I’m excited to announce the launch of Twice as Tasty Live, a new segment of this blog project. Twice as Tasty Live incorporates the already popular workshops and expands to other events that put me in your kitchen, making and sharing delicious, homemade food.
Read more about Twice as Tasty Live events
One of the beauties of making your own bread is that once you’ve mastered a dough recipe, you can often use it in many ways. As you saw last week, a ball of Sourdough Pizza Dough can take many shapes: pizza pies, calzones, empanadas, and even breadsticks. Brioche is just as versatile and delicious.
Sourdough brioche may seem as much of an oxymoron as bread master Peter Reinhart’s whole-wheat brioche. But I see it as adding just another layer of flavor to an egg- and butter-rich dough. Once you’ve learned the basic recipe, you can use it to make any number of breads with various flours, sweetness levels, and shapes. I’ve just begun my brioche dough adventure, working it into buns and sweet rolls, but Reinhart recommends using it in everything from bread pudding to toast points to savory tarts. I see more Twice as Tasty brioche-style recipes on the horizon—starting with Sourdough Cinnamon Rolls next week.
Learn to make Sourdough Brioche Dough and Sourdough Buns
Two traditions surround the American feast at the heart of Thanksgiving: an excessive amount of food and its subsequent leftovers. Some are easily consumed—who would turn down a slice of pie for breakfast? But others threaten to hang around in the fridge until even the dog turns up her nose.
Fortunately, many uses for holiday leftovers reach beyond microwaved reruns and turkey sandwiches. Leftover roasted vegetables are ideal for Roasted Squash Soup and cut your prep time to about 30 minutes. Extra pumpkin puree can be turned into quick bread. But some of my favorite post-holiday meals come from the most challenging leftovers: spinach and cranberries.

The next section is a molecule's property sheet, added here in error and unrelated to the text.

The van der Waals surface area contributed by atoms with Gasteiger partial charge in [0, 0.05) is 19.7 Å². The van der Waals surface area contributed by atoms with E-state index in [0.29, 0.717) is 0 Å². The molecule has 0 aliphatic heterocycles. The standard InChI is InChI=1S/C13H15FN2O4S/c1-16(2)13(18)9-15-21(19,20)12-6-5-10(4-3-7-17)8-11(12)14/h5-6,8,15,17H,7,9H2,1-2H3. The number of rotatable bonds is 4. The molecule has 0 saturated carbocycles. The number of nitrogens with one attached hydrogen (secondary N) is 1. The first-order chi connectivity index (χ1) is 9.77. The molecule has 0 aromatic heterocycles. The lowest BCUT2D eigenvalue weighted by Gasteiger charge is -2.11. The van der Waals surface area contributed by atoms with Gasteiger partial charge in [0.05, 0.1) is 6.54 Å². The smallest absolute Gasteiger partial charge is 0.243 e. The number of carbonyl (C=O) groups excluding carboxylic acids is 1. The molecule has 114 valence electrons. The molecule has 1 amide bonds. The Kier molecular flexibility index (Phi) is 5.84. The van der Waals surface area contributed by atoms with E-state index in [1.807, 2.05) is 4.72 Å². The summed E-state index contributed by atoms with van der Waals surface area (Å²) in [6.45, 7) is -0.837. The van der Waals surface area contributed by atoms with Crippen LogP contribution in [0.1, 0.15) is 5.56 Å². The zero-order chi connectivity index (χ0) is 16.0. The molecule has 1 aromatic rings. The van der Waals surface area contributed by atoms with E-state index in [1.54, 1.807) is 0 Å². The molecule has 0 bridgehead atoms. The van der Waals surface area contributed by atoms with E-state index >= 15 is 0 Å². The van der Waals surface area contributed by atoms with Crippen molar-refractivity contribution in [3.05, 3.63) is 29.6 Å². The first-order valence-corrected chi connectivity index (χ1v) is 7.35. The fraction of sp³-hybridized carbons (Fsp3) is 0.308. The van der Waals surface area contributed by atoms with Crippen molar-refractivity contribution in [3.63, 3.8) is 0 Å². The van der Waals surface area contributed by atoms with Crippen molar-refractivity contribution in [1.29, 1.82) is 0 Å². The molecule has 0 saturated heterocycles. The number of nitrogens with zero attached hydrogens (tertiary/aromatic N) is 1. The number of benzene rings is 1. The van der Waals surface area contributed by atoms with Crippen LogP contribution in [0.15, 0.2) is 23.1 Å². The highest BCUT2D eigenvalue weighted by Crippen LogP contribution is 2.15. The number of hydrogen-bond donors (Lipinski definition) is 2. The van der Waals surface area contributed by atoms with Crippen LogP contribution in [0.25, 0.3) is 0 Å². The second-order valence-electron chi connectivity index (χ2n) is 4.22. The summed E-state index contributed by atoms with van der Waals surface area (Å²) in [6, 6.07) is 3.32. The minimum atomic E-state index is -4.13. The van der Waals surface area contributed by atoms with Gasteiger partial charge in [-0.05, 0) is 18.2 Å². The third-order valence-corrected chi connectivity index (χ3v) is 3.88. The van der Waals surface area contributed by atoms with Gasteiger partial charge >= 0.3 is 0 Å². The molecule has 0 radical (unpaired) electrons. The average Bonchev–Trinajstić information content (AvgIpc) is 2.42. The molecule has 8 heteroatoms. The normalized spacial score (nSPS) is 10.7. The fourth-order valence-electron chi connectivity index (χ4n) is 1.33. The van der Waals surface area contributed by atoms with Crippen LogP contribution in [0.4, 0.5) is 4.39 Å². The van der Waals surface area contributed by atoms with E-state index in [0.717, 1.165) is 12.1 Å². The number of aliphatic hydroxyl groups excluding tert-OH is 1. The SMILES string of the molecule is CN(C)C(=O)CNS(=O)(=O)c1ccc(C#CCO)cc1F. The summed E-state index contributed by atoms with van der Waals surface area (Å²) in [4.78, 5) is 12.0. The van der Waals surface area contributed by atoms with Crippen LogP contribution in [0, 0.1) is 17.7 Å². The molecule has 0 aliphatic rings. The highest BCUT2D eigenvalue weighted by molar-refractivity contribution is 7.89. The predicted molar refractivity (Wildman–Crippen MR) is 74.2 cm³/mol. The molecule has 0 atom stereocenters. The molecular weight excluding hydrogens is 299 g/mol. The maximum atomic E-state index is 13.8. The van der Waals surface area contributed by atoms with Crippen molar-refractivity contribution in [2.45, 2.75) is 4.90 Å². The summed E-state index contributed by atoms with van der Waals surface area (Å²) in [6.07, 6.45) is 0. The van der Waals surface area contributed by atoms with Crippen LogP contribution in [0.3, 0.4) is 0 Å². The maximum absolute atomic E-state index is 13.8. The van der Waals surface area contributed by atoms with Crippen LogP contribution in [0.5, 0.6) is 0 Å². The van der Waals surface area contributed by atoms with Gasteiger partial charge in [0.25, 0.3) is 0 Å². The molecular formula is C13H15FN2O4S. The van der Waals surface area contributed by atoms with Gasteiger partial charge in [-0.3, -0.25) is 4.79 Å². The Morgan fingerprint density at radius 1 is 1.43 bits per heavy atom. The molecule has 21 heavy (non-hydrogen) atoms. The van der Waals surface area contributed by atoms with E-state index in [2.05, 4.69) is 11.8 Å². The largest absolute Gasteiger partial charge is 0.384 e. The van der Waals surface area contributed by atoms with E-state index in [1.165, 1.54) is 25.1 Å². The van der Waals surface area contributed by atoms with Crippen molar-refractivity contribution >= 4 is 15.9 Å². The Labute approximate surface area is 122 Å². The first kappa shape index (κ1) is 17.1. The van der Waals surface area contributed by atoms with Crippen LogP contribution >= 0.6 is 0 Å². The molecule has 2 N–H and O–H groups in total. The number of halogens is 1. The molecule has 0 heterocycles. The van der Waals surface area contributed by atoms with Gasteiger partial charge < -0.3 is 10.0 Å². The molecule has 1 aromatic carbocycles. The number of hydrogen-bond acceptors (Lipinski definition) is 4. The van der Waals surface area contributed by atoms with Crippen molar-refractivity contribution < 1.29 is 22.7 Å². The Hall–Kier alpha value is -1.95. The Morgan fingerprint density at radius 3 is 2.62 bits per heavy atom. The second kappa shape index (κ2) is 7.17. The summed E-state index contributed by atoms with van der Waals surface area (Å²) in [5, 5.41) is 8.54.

Learn to make Warm Spinach–Cranberry Salad and Potato–Mushroom–Spinach Curry
The garden I play in came with an established orchard—primarily apple trees. With little effort on our part, we always seem to end the growing season with far more boxes of apples than we need. After we’ve eaten our fill, I always store a box or two of whole, unblemished apples for eating out of hand. Then I make as much applesauce as my canning shelves can hold. By November, I’m salvaging the fruit in the remaining boxes to create apple butter.
Fruit butters capture all of the flavor of your chosen fruit. Often seen as finicky, they’re traditionally prone to burning and need endless stirring during their lengthy cooking time. I avoided them for years but then discovered a slow cooker variation. I fell for the hands-off, burnproof technique that let me dump a bunch of fruit into my Crock-Pot, leave it to cook for hours, and return to find a perfect blend ready for the canning kettle.
Learn to make Any-Fruit Butter and Slow Cooker Apple Butter